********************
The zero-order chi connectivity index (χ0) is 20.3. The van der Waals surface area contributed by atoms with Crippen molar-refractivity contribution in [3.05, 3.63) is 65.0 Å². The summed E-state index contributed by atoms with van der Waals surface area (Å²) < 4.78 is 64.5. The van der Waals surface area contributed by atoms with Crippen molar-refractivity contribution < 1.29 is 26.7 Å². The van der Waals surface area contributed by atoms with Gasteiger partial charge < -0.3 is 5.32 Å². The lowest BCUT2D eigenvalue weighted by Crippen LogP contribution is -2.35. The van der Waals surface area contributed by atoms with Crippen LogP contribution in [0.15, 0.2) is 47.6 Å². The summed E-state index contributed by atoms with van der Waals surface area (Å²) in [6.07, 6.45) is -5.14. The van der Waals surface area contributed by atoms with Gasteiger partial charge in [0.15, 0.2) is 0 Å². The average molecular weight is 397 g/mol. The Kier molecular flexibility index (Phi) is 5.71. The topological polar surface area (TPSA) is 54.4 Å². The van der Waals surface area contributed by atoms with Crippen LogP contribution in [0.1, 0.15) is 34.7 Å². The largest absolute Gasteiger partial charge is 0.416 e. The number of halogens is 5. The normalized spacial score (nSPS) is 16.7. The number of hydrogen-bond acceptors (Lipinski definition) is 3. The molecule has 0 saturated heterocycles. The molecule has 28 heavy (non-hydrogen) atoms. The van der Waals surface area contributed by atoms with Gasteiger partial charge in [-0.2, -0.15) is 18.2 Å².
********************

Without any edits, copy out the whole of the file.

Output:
The zero-order chi connectivity index (χ0) is 20.3. The van der Waals surface area contributed by atoms with Crippen molar-refractivity contribution in [3.05, 3.63) is 65.0 Å². The summed E-state index contributed by atoms with van der Waals surface area (Å²) < 4.78 is 64.5. The van der Waals surface area contributed by atoms with Crippen molar-refractivity contribution < 1.29 is 26.7 Å². The van der Waals surface area contributed by atoms with Gasteiger partial charge < -0.3 is 5.32 Å². The lowest BCUT2D eigenvalue weighted by Crippen LogP contribution is -2.35. The van der Waals surface area contributed by atoms with Crippen LogP contribution in [0.15, 0.2) is 47.6 Å². The summed E-state index contributed by atoms with van der Waals surface area (Å²) in [6.07, 6.45) is -5.14. The van der Waals surface area contributed by atoms with Gasteiger partial charge in [0.15, 0.2) is 0 Å². The average molecular weight is 397 g/mol. The Kier molecular flexibility index (Phi) is 5.71. The topological polar surface area (TPSA) is 54.4 Å². The van der Waals surface area contributed by atoms with Crippen LogP contribution in [0.1, 0.15) is 34.7 Å². The largest absolute Gasteiger partial charge is 0.416 e. The number of halogens is 5. The normalized spacial score (nSPS) is 16.7. The number of hydrogen-bond acceptors (Lipinski definition) is 3. The molecule has 0 saturated heterocycles. The molecule has 28 heavy (non-hydrogen) atoms. The van der Waals surface area contributed by atoms with Gasteiger partial charge in [-0.2, -0.15) is 18.2 Å².